The petition is impressed with merit.

At the outset, it must be stressed that this is an administrative case for dishonesty, grave misconduct, and falsification of official document. To sustain a finding of administrative culpability only substantial evidence is required, not overwhelming or preponderant, and very much less than proof beyond reasonable doubt as required in criminal cases.[12] Substantial evidence means such relevant evidence as a reasonable mind might accept as adequate to support a conclusion.

The following facts are borne out by the records: (1) Maricar was appointed as Legislative Staff Assistant in the Office of then Councilor of Malabon, Edilberto Torres, on February 16, 1995;[13] (2) Marian was appointed as Messenger in the same office on May 24, 1996;[14] (3) at the time of Maricar’s appointment to and employment in her position (1995-1997), she was a full-time regular college student at UST;[15] (4) at the time of Marian’s appointment and employment as messenger in her father’s office (1996-2000), she was a full-time regular dentistry-proper student at the College of Dentistry of Centro Escolar University;[16] (5) during the employment of respondents in government service, they submitted DTRs indicating that they religiously reported for work from 8:00 a.m. to 5:00 p.m. during work days;[17] (6) by reason thereof, respondents collected their full salaries during the entire time of their employment in their respective positions;[18] and, (7) these all occurred with the full knowledge and consent of their father.[19]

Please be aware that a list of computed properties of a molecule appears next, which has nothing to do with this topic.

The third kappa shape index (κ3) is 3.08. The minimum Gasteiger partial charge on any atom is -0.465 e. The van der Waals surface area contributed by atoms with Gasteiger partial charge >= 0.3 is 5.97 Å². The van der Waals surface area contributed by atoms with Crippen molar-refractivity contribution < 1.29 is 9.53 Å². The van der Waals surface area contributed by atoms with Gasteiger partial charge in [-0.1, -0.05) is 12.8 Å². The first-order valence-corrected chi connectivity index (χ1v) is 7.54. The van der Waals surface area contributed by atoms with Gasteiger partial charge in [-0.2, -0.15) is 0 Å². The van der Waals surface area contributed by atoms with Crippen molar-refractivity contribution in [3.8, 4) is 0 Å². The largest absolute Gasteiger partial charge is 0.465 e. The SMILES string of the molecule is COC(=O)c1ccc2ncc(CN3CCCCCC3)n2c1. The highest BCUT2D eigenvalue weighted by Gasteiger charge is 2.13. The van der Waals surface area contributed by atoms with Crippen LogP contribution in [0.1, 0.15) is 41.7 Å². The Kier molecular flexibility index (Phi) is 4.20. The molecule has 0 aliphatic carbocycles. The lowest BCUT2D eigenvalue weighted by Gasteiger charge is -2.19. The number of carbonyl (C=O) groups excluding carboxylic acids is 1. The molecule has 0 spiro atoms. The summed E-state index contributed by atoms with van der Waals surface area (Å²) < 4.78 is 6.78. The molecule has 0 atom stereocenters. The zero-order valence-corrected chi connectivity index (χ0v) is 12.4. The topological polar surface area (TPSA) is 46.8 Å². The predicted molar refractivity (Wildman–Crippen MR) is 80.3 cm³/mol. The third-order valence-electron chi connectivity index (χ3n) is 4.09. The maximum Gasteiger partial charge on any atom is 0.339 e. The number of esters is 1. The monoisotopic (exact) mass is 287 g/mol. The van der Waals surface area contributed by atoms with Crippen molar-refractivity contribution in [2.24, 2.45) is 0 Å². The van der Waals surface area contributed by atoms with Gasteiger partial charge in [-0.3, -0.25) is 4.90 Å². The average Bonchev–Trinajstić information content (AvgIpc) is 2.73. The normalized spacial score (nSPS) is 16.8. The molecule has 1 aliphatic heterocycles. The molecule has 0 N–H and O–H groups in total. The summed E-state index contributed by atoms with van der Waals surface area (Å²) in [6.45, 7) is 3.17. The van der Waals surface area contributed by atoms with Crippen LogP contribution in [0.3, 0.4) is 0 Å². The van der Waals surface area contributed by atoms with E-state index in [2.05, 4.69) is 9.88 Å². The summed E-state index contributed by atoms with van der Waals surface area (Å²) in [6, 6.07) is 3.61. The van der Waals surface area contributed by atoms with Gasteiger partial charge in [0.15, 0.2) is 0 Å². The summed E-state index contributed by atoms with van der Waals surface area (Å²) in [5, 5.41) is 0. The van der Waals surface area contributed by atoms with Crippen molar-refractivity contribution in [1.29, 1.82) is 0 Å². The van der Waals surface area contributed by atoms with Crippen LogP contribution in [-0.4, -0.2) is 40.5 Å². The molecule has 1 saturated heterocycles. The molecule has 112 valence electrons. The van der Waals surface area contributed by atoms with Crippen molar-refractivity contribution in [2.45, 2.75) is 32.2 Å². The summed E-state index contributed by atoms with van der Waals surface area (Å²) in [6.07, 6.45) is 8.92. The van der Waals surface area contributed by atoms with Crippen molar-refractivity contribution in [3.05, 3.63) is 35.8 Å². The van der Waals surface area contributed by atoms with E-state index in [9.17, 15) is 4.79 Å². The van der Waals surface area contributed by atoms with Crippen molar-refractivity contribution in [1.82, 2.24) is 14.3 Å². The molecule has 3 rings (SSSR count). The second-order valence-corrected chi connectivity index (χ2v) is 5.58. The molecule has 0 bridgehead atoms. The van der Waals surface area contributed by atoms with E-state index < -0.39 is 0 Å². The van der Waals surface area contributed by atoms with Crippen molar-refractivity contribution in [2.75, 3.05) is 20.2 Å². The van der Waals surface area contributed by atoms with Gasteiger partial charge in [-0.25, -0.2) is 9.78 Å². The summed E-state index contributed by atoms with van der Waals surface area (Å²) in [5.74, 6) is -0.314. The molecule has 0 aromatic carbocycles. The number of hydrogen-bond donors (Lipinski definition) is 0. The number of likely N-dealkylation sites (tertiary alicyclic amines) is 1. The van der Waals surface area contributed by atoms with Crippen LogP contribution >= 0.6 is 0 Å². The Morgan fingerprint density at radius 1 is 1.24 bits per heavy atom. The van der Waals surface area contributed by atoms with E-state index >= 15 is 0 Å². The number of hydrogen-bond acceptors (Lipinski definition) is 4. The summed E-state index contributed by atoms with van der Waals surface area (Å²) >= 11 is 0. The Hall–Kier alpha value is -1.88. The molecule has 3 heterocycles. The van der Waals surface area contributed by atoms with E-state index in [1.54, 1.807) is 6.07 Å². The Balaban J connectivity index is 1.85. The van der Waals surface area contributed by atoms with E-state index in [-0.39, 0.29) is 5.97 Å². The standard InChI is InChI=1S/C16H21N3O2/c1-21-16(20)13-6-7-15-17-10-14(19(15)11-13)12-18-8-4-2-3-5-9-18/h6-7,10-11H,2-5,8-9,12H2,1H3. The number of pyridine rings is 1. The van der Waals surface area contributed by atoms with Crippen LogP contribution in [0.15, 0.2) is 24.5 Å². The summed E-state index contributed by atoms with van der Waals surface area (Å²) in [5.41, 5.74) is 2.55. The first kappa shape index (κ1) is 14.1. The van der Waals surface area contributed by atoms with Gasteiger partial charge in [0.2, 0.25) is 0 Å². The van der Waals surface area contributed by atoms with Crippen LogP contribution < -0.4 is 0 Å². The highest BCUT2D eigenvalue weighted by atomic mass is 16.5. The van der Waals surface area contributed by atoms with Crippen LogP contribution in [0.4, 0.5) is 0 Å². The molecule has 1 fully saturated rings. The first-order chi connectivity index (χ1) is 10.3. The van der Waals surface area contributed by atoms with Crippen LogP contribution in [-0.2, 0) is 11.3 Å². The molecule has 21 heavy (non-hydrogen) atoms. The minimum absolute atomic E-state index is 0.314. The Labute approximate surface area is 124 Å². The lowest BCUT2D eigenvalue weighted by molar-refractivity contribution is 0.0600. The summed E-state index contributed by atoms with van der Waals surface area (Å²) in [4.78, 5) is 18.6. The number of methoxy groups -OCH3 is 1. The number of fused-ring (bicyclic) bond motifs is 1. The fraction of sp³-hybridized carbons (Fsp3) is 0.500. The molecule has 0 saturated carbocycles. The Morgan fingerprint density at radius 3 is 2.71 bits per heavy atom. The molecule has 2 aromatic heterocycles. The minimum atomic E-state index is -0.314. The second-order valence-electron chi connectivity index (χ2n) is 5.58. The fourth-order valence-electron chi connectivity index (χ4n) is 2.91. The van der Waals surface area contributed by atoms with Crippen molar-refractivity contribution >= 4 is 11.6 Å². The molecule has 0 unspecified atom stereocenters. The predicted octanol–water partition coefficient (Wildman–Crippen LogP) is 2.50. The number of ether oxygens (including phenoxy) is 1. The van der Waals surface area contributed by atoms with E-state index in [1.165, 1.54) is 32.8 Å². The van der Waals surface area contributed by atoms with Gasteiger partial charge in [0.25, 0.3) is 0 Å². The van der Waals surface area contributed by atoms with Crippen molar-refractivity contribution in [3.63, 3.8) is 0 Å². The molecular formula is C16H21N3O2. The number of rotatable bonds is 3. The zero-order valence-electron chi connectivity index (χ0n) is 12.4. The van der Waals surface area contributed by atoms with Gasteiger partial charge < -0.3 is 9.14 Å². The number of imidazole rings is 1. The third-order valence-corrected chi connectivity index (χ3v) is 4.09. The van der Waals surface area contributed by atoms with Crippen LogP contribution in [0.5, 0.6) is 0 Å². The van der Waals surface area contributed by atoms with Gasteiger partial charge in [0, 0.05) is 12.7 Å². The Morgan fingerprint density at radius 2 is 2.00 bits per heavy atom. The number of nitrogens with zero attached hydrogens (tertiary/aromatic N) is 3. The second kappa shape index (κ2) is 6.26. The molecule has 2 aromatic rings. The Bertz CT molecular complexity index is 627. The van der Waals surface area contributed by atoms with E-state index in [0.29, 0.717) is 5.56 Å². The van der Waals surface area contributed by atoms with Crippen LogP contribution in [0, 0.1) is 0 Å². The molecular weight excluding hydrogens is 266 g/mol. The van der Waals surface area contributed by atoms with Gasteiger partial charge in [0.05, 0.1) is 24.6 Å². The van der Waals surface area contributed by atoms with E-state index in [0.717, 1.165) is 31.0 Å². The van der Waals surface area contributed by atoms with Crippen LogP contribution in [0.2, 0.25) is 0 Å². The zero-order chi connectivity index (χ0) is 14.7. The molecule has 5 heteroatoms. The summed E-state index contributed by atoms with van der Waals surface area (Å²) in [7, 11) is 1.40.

It is also worthy to note that the factual finding made by petitioner, i.e., that respondents made false entries in their respective DTRs for the period subject of this case, was affirmed by the CA in the assailed Decision dated January 6, 2004.[20]